A famous photographer learned to shoot with one hand after a stroke

The way freelance photographer Donna Dymally sees it, taking pictures teaches important life lessons.

“Focus on what’s important, and if you don’t like the picture, take another,” she said. “We develop from the negative, just like a photo.”

This attitude helped Dymally recover from a stroke at age 58.

She woke up that morning feeling lethargic and with a mild headache. She had a flight to catch, so she took pain medication and went to the airport for a business trip.

When the plane took off, she felt a strange sensation on the left side of her body. Not knowing what to do, she prayed for guidance and fell into a deep sleep. She woke up when the plane landed at Dallas-Fort Worth International Airport, where she had a connecting flight to Birmingham, Alabama.

As Dymally walked through the airport, she was increasingly sure that something was wrong. Her sight was blurry, her whole body ached, and she could only walk slowly.

“I felt like an explosion had gone off in my head,” she said.

She told a colleague who was on her flight what was happening and promised to go to the emergency room when she arrived in Birmingham. A doctor overheard their conversation. Not only did he recommend she skip her next flight, but he insisted on calling 911.

“He said if I had suffered a stroke, I might not survive the flight,” she said.

An MRI showed a clot blocking one of the vessels supplying blood to his brain. It is an ischemic stroke. The doctors told her it was a miracle that she had experienced the flight.

Dymally said an uncle also survived a stroke and his grandmother died after having one. In addition, she had a history of high blood pressure.

As she rested in a dark hospital room, Dymally winced in pain at the slightest sound or ray of light, her hand curled into a ball. Determined to correct her slurred speech, she quietly repeated the vowel sounds over and over. Despite how she felt, she started walking as soon as she could.

“I knew exercise would help me heal,” she said.

A week later, she flew to Los Angeles. Dymally said a lack of health insurance prevented her from joining a rehab program.

To this day, she is treating the aftermath of her stroke, including left-sided pain and tenderness, a condition called complex regional pain syndrome.

“It’s kind of like pins and needles when you hit your funny bone,” she said, noting that even picking up a towel is painful.

Dymally worked as a freelancer. She said she worked in a variety of industries, from helping high school students prepare for college to shooting real estate photos. After the stroke, she struggled to find work. She said it cost her almost everything she had, including her longtime home.

“I learned that material things are not important,” she said. “Stroke made me look at everything with a new perspective.”

Indeed, a chance encounter with a magazine editor led to some red carpet event photography gigs.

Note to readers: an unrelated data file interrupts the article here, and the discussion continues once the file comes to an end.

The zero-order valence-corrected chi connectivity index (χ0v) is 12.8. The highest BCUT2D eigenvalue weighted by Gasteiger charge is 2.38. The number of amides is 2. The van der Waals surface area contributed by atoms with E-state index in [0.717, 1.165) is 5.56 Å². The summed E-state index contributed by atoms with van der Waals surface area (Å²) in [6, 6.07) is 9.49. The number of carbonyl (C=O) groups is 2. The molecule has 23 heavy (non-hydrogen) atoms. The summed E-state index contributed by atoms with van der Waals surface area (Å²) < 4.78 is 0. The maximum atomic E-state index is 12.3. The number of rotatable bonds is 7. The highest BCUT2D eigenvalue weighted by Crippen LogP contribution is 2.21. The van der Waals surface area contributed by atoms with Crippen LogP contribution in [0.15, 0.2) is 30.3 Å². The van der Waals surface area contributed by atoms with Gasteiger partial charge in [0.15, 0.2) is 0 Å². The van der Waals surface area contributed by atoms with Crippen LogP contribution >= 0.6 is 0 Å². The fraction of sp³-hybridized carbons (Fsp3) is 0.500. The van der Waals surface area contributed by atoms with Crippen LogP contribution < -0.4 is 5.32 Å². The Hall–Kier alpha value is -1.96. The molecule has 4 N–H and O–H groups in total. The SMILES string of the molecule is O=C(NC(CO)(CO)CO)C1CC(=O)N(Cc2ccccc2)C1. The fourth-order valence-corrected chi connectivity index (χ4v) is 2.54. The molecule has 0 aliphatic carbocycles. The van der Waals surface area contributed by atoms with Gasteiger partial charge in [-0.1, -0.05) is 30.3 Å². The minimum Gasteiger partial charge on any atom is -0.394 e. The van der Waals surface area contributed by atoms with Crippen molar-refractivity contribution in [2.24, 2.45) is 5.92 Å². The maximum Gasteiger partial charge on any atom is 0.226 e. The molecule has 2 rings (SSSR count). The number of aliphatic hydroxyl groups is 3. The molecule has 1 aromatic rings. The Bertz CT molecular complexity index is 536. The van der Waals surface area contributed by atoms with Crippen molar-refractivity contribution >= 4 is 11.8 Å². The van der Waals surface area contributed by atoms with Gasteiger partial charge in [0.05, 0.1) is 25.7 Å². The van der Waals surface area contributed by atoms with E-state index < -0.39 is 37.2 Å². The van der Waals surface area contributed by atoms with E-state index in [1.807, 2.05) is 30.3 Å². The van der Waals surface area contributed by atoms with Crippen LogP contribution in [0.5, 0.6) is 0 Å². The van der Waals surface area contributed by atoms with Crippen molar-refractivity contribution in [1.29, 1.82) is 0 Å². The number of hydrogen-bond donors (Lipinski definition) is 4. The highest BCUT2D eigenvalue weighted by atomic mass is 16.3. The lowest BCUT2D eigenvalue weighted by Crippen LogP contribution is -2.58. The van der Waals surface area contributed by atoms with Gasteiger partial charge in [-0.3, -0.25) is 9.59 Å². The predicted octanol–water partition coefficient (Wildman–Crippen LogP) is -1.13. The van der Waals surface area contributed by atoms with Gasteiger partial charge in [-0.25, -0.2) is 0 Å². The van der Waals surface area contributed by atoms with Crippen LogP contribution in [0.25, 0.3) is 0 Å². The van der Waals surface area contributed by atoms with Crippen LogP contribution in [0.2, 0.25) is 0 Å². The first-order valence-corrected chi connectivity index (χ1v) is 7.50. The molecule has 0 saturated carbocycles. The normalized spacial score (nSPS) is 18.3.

Dymally realized that the only way to learn how to photograph better with one hand was to take more photos with one hand. So she started taking pictures in comedy clubs. She believes the experience has helped her emotionally as well as professionally.

“Laughter heals,” she said. “My photos weren’t always the best, but I never gave up.”

As his work improved, so did his outlook. She began snapping red carpet events for other organizations. Over the years, she’s photographed a who’s who of celebrities, including Eric Roberts, Jamie Foxx and Smokey Robinson.

Meanwhile, Dymally was struggling to control her blood pressure. After her 2012 stroke, she started taking two medications. When physician assistant Donna Garnier started treating Dymally in 2016, she was prescribed a third drug. Eventually, her blood pressure stabilized at a normal level.

“Donna’s risk of having another stroke is higher than someone who hasn’t had one, so it’s important to keep her blood pressure low so her heart and blood vessels don’t have to work so hard,” Garnier said.

Garnier also advised Dymally to get enough sleep, eat a healthy diet, and watch his salt intake.

“She understands how important it is to her to keep her blood pressure low and to take better care of herself,” Garnier said. “She is doing fantastically.”

Eager to pay it forward, Dymally now volunteers with an online support group. And in 2019, she self-published an autobiography that she hopes will raise awareness of the warning signs of a stroke: When you see a droopy face, arm weakness, or speech difficulties, it’s time to call 911.

“I’m an educated woman and I didn’t know anything about strokes,” she said.

Perhaps rightly so, Dymally reframed his experience, turning what could have been a negative into a positive that will hopefully inspire and educate others.

“Everything happens for a reason,” she said. “I want to give hope to other stroke survivors and hopefully inspire them to know that they too can get through this.”

Stories from the Heart chronicles the inspiring journeys of heart disease and stroke survivors, caregivers and advocates.

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